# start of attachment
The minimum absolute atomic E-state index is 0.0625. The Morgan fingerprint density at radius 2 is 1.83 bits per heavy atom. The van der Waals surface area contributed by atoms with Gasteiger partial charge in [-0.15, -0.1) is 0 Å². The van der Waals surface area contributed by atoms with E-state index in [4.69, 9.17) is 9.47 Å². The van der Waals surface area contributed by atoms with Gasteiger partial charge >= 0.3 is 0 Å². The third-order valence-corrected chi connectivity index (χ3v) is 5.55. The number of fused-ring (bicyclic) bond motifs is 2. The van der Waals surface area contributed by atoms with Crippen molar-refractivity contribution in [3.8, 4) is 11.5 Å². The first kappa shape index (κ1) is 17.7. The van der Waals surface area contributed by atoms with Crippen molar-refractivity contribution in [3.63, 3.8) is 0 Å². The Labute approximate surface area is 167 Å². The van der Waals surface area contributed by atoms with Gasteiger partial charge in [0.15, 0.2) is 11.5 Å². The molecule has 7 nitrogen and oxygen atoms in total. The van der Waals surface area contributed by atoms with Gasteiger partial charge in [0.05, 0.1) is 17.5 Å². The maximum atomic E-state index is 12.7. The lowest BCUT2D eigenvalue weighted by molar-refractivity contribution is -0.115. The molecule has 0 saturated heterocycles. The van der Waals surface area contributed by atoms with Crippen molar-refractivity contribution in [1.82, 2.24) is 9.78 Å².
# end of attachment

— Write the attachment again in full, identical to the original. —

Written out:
The minimum absolute atomic E-state index is 0.0625. The Morgan fingerprint density at radius 2 is 1.83 bits per heavy atom. The van der Waals surface area contributed by atoms with Gasteiger partial charge in [-0.15, -0.1) is 0 Å². The van der Waals surface area contributed by atoms with E-state index in [4.69, 9.17) is 9.47 Å². The van der Waals surface area contributed by atoms with Gasteiger partial charge >= 0.3 is 0 Å². The third-order valence-corrected chi connectivity index (χ3v) is 5.55. The number of fused-ring (bicyclic) bond motifs is 2. The van der Waals surface area contributed by atoms with Crippen molar-refractivity contribution in [3.8, 4) is 11.5 Å². The first kappa shape index (κ1) is 17.7. The van der Waals surface area contributed by atoms with Crippen molar-refractivity contribution in [3.63, 3.8) is 0 Å². The Labute approximate surface area is 167 Å². The van der Waals surface area contributed by atoms with Gasteiger partial charge in [0.15, 0.2) is 11.5 Å². The molecule has 7 nitrogen and oxygen atoms in total. The van der Waals surface area contributed by atoms with Gasteiger partial charge in [0.05, 0.1) is 17.5 Å². The maximum atomic E-state index is 12.7. The lowest BCUT2D eigenvalue weighted by molar-refractivity contribution is -0.115. The molecule has 0 saturated heterocycles. The van der Waals surface area contributed by atoms with Crippen molar-refractivity contribution in [1.82, 2.24) is 9.78 Å².